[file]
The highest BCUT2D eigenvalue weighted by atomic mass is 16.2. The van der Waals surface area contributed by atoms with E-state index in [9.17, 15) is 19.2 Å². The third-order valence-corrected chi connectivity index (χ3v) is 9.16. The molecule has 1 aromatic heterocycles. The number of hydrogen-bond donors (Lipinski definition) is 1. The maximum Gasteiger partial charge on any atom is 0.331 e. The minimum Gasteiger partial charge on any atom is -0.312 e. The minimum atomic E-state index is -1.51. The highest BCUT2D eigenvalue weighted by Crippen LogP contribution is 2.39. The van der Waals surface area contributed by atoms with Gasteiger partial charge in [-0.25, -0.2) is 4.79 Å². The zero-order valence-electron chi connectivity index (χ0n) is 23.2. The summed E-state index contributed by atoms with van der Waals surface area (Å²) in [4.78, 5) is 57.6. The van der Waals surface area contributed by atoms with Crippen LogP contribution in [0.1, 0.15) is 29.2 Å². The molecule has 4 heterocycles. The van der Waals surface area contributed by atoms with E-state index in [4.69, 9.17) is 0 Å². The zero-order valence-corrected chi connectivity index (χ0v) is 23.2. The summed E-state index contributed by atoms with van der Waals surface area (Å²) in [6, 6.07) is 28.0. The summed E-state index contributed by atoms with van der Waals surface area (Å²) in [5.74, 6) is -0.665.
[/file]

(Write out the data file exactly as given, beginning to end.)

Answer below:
The highest BCUT2D eigenvalue weighted by atomic mass is 16.2. The van der Waals surface area contributed by atoms with E-state index in [9.17, 15) is 19.2 Å². The third-order valence-corrected chi connectivity index (χ3v) is 9.16. The molecule has 1 aromatic heterocycles. The number of hydrogen-bond donors (Lipinski definition) is 1. The maximum Gasteiger partial charge on any atom is 0.331 e. The minimum Gasteiger partial charge on any atom is -0.312 e. The minimum atomic E-state index is -1.51. The highest BCUT2D eigenvalue weighted by Crippen LogP contribution is 2.39. The van der Waals surface area contributed by atoms with Gasteiger partial charge in [-0.25, -0.2) is 4.79 Å². The zero-order valence-electron chi connectivity index (χ0n) is 23.2. The summed E-state index contributed by atoms with van der Waals surface area (Å²) in [4.78, 5) is 57.6. The van der Waals surface area contributed by atoms with Crippen LogP contribution in [0.1, 0.15) is 29.2 Å². The molecule has 4 heterocycles. The van der Waals surface area contributed by atoms with E-state index in [4.69, 9.17) is 0 Å². The zero-order valence-corrected chi connectivity index (χ0v) is 23.2. The summed E-state index contributed by atoms with van der Waals surface area (Å²) in [6, 6.07) is 28.0. The summed E-state index contributed by atoms with van der Waals surface area (Å²) in [5.74, 6) is -0.665.